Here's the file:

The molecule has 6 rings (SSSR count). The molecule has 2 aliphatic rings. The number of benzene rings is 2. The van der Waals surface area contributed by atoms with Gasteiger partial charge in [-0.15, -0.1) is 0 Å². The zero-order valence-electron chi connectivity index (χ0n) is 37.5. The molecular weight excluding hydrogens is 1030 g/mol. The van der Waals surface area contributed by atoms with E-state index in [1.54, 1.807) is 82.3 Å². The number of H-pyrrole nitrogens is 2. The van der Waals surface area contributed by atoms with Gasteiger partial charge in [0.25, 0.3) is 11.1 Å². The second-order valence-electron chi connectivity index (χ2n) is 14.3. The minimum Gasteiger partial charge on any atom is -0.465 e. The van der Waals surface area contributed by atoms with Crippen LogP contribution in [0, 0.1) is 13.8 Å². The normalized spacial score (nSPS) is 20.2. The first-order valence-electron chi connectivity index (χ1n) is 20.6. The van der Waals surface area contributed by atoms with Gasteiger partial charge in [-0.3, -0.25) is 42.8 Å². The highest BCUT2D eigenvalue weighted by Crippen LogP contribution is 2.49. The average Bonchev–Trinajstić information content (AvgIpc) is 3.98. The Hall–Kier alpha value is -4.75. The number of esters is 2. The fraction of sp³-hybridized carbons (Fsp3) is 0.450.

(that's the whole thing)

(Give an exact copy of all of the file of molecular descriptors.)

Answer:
The molecule has 6 rings (SSSR count). The molecule has 2 aliphatic rings. The number of benzene rings is 2. The van der Waals surface area contributed by atoms with Gasteiger partial charge in [-0.15, -0.1) is 0 Å². The zero-order valence-electron chi connectivity index (χ0n) is 37.5. The molecular weight excluding hydrogens is 1030 g/mol. The van der Waals surface area contributed by atoms with E-state index in [1.54, 1.807) is 82.3 Å². The number of H-pyrrole nitrogens is 2. The van der Waals surface area contributed by atoms with Gasteiger partial charge in [0.25, 0.3) is 11.1 Å². The second-order valence-electron chi connectivity index (χ2n) is 14.3. The minimum Gasteiger partial charge on any atom is -0.465 e. The van der Waals surface area contributed by atoms with Crippen LogP contribution in [0, 0.1) is 13.8 Å². The normalized spacial score (nSPS) is 20.2. The first-order valence-electron chi connectivity index (χ1n) is 20.6. The van der Waals surface area contributed by atoms with Gasteiger partial charge in [-0.3, -0.25) is 42.8 Å². The highest BCUT2D eigenvalue weighted by Crippen LogP contribution is 2.49. The average Bonchev–Trinajstić information content (AvgIpc) is 3.98. The Hall–Kier alpha value is -4.75. The number of esters is 2. The fraction of sp³-hybridized carbons (Fsp3) is 0.450.